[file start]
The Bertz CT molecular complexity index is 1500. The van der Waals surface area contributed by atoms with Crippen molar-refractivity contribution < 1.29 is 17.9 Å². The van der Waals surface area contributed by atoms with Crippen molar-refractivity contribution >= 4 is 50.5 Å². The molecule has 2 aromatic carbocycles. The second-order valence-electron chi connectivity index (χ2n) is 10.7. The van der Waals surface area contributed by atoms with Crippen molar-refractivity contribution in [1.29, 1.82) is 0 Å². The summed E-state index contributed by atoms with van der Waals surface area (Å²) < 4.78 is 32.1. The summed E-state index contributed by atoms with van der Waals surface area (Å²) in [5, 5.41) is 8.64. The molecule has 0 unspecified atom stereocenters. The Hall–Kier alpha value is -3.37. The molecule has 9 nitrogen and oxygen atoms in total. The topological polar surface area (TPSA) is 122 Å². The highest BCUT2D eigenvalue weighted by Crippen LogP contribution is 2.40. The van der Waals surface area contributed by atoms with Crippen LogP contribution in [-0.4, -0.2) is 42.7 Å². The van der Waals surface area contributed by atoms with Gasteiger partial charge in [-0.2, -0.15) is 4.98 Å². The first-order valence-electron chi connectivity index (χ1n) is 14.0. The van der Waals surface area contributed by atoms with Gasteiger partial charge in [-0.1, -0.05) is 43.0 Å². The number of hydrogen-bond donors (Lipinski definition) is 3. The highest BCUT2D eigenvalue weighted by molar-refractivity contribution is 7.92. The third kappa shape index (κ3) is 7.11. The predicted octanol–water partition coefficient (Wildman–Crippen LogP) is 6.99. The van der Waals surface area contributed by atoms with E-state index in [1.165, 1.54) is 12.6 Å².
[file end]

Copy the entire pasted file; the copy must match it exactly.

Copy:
The Bertz CT molecular complexity index is 1500. The van der Waals surface area contributed by atoms with Crippen molar-refractivity contribution < 1.29 is 17.9 Å². The van der Waals surface area contributed by atoms with Crippen molar-refractivity contribution >= 4 is 50.5 Å². The molecule has 2 aromatic carbocycles. The second-order valence-electron chi connectivity index (χ2n) is 10.7. The van der Waals surface area contributed by atoms with Crippen molar-refractivity contribution in [1.29, 1.82) is 0 Å². The summed E-state index contributed by atoms with van der Waals surface area (Å²) < 4.78 is 32.1. The summed E-state index contributed by atoms with van der Waals surface area (Å²) in [5, 5.41) is 8.64. The molecule has 0 unspecified atom stereocenters. The Hall–Kier alpha value is -3.37. The molecule has 9 nitrogen and oxygen atoms in total. The topological polar surface area (TPSA) is 122 Å². The highest BCUT2D eigenvalue weighted by Crippen LogP contribution is 2.40. The van der Waals surface area contributed by atoms with Crippen LogP contribution in [-0.4, -0.2) is 42.7 Å². The van der Waals surface area contributed by atoms with Gasteiger partial charge in [-0.2, -0.15) is 4.98 Å². The first-order valence-electron chi connectivity index (χ1n) is 14.0. The van der Waals surface area contributed by atoms with Gasteiger partial charge in [-0.1, -0.05) is 43.0 Å². The number of hydrogen-bond donors (Lipinski definition) is 3. The highest BCUT2D eigenvalue weighted by molar-refractivity contribution is 7.92. The third kappa shape index (κ3) is 7.11. The predicted octanol–water partition coefficient (Wildman–Crippen LogP) is 6.99. The van der Waals surface area contributed by atoms with E-state index in [1.165, 1.54) is 12.6 Å².